'Miss Alma' Garza, Longtime Radio Bilingüe Host, Passes Away
March 17, 2016 at 4:34 AM (PT)
Condolences to family and friends of RADIO BILINGÜE personality ALMA GARZA, who died MARCH 9th in FRESNO after a long battle with diabetes. She was 68.
"MISS ALMA" was the longtime host of "ONDA TEJANA," a Tejano music show, on the national noncommercial Spanish-language network since 1985; her last show was NOVEMBER 14th. The TEXAS native was based at the network's FRESNO headquarters.
The network released a statement saying, “It is with heavy hearts that we’re sharing the very saddest of news of the passing of our dear compañera, MISS ALMA GARZA. Nobody could cheer our hearts like MISS ALMA as she played the greatest and most soulful Tex-Mex music for us every SATURDAY. For her audience and her RADIO BILINGÜE friends, she was the best of company through all of our highs and lows in life, connecting families, sweethearts, comadres, compadres y ‘toda la raza guatosa.’ Nobody lived more ‘bilingüe’ than MISS ALMA, who was passionate and proud about her family, her community, her languages – Spanish, English and Spanglish – and her roots. She is a Puro Tejano treasure and one of our own.”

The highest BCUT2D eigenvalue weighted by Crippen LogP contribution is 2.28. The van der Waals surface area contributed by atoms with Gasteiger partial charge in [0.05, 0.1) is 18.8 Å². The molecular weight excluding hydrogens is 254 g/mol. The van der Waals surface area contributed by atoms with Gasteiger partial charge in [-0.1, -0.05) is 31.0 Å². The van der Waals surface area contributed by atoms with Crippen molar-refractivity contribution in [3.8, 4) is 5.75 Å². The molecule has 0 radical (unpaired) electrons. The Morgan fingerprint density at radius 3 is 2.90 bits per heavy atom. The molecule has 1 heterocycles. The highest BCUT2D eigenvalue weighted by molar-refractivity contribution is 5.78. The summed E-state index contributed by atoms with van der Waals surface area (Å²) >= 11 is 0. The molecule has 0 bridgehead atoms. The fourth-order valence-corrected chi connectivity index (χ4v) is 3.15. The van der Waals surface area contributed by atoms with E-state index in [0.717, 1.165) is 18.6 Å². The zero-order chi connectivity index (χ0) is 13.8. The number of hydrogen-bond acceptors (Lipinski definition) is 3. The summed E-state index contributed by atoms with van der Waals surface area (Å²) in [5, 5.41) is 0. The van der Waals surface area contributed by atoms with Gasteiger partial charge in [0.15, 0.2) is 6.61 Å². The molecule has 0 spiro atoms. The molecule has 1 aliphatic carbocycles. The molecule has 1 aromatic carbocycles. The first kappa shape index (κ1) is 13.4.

RADIO BILINGÜE founder and Exec. Dir. HUGO MORALES said, "ALMA GARZA through her life represented what RADIO BILINGÜE set out to do in 1976: to provide the platform for Mexican-American authentic voices and the traditional arts to flourish. ALMA GARZA did that every minute she was on our microphones for three decades beginning in 1985. Her life and her being is the story of the Mexican-American Tejano migrant. With limited formal education, she came to our studios as a community volunteer with her authentic RIO GRANDE voice and her extensive knowledge and genius for the border music. This propelled her show to be the most highly rated musical show in our clock. In 2000 we were able to bring her on staff. Her fans ranged from judges and lawyers to the barrio families among whom she lived until her death. ALMA started a movement for Tejano music outside of Texas, and that movement will continue to thrive.”